Paint it black

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Paint it black
Posted by Murphy Siding on Thursday, August 31, 2017 9:53 PM

     This month's issue of Trains Magazine shows some CP locomotives that have been repainted candy-apple red color. Some had been rebuilt, and some just needed repainting. I know that some railroads have paint schemes with black paint where a locomotive will get the grubbiest. Are there certain colors that wear better, or cost less to apply? Is anything like that taken into account when a railroad picks a paint scheme, or is it all about image?

      It seems like painting a locomotive candy-apple red is just asking for a future Pink Panther. I recall reading that the reason Henry Ford painted model T's black was because black paint dried faster.

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Posted by BaltACD on Thursday, August 31, 2017 9:58 PM

Black gets ratty fast - just look a Penn Central.

         

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Posted by Murphy Siding on Thursday, August 31, 2017 10:08 PM

But NS is mostly black..........

I see a lot of BNSF locomotives that are black from about the walkway down. I just always assumed that was to hide grime.

What was the color PRR used on passenger cars to hide road grime? Brunswick Green or Pullman Green?

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Posted by SD70M-2Dude on Friday, September 01, 2017 1:18 AM

Murphy Siding

What was the color PRR used on passenger cars to hide road grime? Brunswick Green or Pullman Green?

Brunswick Green:  50 parts black to 1 part green.

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Posted by ericsp on Friday, September 01, 2017 2:02 AM

SP painted it locomotives with soot. It looks like UP is experimenting with that.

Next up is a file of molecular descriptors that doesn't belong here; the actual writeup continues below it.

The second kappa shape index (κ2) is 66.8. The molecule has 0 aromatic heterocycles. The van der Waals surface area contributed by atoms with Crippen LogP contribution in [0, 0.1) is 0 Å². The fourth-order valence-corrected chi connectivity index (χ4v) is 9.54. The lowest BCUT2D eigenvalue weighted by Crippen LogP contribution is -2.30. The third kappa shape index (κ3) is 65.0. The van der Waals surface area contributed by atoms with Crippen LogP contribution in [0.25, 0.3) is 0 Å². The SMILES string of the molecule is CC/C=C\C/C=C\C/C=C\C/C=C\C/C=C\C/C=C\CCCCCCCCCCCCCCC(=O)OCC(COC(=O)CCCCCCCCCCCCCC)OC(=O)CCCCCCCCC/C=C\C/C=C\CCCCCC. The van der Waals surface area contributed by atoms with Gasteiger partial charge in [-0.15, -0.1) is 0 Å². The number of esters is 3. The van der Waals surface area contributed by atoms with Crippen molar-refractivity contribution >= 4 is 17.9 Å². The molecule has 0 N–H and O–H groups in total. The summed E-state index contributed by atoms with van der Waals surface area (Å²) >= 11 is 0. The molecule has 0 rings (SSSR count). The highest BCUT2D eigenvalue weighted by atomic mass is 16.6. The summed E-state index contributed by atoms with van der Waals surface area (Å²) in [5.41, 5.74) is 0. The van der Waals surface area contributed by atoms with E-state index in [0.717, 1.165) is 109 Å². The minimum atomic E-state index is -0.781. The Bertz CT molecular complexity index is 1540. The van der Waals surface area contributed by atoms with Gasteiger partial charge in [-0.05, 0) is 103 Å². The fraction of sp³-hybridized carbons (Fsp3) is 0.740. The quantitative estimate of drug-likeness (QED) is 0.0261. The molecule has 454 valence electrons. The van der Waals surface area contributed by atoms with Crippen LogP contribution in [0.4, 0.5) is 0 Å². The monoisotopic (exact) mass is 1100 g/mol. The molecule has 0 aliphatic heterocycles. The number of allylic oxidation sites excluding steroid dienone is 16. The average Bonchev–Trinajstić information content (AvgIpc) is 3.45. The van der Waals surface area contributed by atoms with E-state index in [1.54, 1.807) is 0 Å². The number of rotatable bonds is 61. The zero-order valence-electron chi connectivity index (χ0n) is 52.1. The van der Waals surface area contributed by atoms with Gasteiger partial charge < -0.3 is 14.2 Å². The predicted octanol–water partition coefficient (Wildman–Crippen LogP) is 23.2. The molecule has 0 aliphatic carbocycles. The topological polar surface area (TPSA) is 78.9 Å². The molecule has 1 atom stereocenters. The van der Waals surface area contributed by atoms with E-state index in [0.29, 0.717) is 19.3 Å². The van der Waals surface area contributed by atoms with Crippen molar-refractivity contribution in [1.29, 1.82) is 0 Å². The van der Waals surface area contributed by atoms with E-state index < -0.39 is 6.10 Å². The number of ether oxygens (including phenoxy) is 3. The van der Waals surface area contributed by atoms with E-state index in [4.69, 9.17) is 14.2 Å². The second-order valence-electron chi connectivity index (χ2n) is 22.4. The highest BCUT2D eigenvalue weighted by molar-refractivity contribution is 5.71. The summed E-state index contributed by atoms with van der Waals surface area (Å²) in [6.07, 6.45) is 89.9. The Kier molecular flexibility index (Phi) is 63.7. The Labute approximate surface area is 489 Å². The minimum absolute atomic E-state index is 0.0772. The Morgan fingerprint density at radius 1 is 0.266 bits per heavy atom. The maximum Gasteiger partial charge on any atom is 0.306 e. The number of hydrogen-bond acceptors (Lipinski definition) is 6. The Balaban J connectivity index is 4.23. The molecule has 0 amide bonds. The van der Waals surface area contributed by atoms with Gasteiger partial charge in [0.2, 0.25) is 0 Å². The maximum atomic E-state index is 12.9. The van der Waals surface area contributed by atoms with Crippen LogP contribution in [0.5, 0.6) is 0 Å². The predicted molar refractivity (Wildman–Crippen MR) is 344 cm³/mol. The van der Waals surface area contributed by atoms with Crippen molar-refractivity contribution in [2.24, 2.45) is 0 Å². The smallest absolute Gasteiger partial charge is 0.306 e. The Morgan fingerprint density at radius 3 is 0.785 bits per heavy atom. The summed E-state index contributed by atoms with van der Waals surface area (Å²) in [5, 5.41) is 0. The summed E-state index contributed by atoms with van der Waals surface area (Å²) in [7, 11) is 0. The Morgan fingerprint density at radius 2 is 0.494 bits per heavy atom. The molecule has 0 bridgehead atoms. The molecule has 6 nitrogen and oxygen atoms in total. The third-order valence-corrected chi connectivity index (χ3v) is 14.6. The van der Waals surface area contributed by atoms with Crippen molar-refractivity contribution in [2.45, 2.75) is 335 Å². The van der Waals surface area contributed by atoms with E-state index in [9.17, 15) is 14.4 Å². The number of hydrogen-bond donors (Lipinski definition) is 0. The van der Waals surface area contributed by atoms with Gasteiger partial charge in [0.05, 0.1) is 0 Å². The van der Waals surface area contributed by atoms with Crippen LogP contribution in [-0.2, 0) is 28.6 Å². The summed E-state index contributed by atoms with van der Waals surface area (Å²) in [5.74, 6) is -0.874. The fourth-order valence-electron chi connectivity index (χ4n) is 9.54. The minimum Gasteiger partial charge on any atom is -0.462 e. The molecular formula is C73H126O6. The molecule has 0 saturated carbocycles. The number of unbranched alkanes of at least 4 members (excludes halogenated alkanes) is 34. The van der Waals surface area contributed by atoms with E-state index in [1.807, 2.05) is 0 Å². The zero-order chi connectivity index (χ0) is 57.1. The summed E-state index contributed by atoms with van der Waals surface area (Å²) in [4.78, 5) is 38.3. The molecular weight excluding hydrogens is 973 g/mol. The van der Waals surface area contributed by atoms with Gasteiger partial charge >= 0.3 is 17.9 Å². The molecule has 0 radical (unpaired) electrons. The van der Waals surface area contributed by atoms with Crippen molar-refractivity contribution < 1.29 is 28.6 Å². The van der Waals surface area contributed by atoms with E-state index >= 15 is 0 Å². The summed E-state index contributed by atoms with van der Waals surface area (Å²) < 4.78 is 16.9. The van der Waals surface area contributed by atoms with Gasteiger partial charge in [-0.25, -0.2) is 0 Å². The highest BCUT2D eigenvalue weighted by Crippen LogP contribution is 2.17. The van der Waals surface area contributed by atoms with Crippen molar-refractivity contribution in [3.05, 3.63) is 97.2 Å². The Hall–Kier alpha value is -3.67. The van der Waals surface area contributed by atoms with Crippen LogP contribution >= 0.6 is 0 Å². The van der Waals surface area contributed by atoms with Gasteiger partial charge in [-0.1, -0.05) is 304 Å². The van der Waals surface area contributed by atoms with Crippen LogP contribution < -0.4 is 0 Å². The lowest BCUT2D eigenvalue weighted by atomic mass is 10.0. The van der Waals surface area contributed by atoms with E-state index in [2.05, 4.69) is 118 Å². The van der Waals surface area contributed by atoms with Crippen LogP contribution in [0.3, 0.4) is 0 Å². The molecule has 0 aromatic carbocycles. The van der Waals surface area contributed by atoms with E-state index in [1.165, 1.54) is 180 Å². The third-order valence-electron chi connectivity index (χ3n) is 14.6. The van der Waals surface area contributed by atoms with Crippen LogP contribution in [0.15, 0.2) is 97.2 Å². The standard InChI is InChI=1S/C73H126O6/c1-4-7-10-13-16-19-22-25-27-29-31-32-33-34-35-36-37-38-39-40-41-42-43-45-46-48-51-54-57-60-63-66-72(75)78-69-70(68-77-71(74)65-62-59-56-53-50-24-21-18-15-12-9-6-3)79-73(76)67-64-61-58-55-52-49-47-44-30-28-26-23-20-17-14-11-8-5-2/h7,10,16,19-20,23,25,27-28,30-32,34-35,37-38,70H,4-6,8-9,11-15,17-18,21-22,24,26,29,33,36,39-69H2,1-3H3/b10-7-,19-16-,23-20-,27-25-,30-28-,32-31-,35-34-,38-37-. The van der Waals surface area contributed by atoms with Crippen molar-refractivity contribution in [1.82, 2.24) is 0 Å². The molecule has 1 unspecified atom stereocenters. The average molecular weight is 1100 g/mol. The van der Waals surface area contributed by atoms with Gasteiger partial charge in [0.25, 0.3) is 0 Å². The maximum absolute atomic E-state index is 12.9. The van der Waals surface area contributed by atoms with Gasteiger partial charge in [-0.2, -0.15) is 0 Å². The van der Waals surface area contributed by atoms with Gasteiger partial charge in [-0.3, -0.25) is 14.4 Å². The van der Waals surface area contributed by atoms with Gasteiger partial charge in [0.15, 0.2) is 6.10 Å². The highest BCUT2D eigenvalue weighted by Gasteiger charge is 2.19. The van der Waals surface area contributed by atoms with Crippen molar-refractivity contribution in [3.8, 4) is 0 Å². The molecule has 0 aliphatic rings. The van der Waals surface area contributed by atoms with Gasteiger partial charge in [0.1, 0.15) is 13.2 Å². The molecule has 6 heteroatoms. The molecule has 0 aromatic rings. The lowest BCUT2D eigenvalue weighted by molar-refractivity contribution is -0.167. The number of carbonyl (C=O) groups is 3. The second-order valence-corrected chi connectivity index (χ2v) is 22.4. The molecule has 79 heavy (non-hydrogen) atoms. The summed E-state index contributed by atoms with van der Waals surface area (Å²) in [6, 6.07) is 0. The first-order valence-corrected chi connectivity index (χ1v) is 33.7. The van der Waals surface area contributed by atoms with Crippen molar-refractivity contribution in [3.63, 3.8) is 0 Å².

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Posted by VOLKER LANDWEHR on Friday, September 01, 2017 4:15 AM

Murphy Siding
I see a lot of BNSF locomotives that are black from about the walkway down. I just always assumed that was to hide grime.

I think BNSF has the black running gear only on their new first paint scheme. All later schemes have aluminum paint instead of black. It might be more for design considerations.

I think it was Santa Fe that cleaned the silver trucks of locomotives on their premier trains at the end points.

Black trucks weather as fast as silver ones: http://l.yimg.com/g/images/spaceout.gif

http://ewebcarpenters.com/beta/cro/RESTRICTED/2015/August/images/south/BNSF%20647%20RICHARD%20CHASE.jpg

BNSF 647 (Dash 9-44CW) was built in 1994 and photographed in 2015 still in her first paint coat.
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Posted by NorthWest on Friday, September 01, 2017 10:20 AM

Paint technology has improved to the point that paint colors offer about the same resistance to dirt and wear. Note the KCS scheme which has several colors and is wearing well as well as the fading warbonnets still flying the ATSF flag.

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Posted by kgbw49 on Friday, September 01, 2017 8:03 PM
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Posted by daveklepper on Monday, September 04, 2017 8:16 AM

[quote user="SD70M-2Dude" above]

As far as I know.Brunzwick Green was a PRR paint for locomotives, not for the running gear of passenger equipment which was regular black.  And the car body itself Tuscan Red with lettering and any striping gold.

 

 
Murphy Siding

What was the color PRR used on passenger cars to hide road grime? Brunswick Green or Pullman Green?

 

 

Brunswick Green:  50 parts black to 1 part green.

 

[/quote]

SD70M-2Dude

 

 
Murphy Siding

What was the color PRR used on passenger cars to hide road grime? Brunswick Green or Pullman Green?

 

 

Brunswick Green:  50 parts black to 1 part green.

 

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Posted by kgbw49 on Monday, September 04, 2017 5:50 PM

Brunswick Green represented here, I think:

https://prrt1steamlocomotivetrust.org/station/

 

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Posted by Overmod on Monday, September 25, 2017 8:50 AM

You will probably find much more discussion of 'Brunswick Green' under its more-or-less official PRR name, "Dark Green Locomotive Enamel", commonly abbreviated by PRR cognoscenti to just "DGLE"

There are both color sample chips and pretty good Pantone equivalents available, and at least at one time there were Web pages with mixing formulae for (alas! now largely-departed!) brands of model paint.

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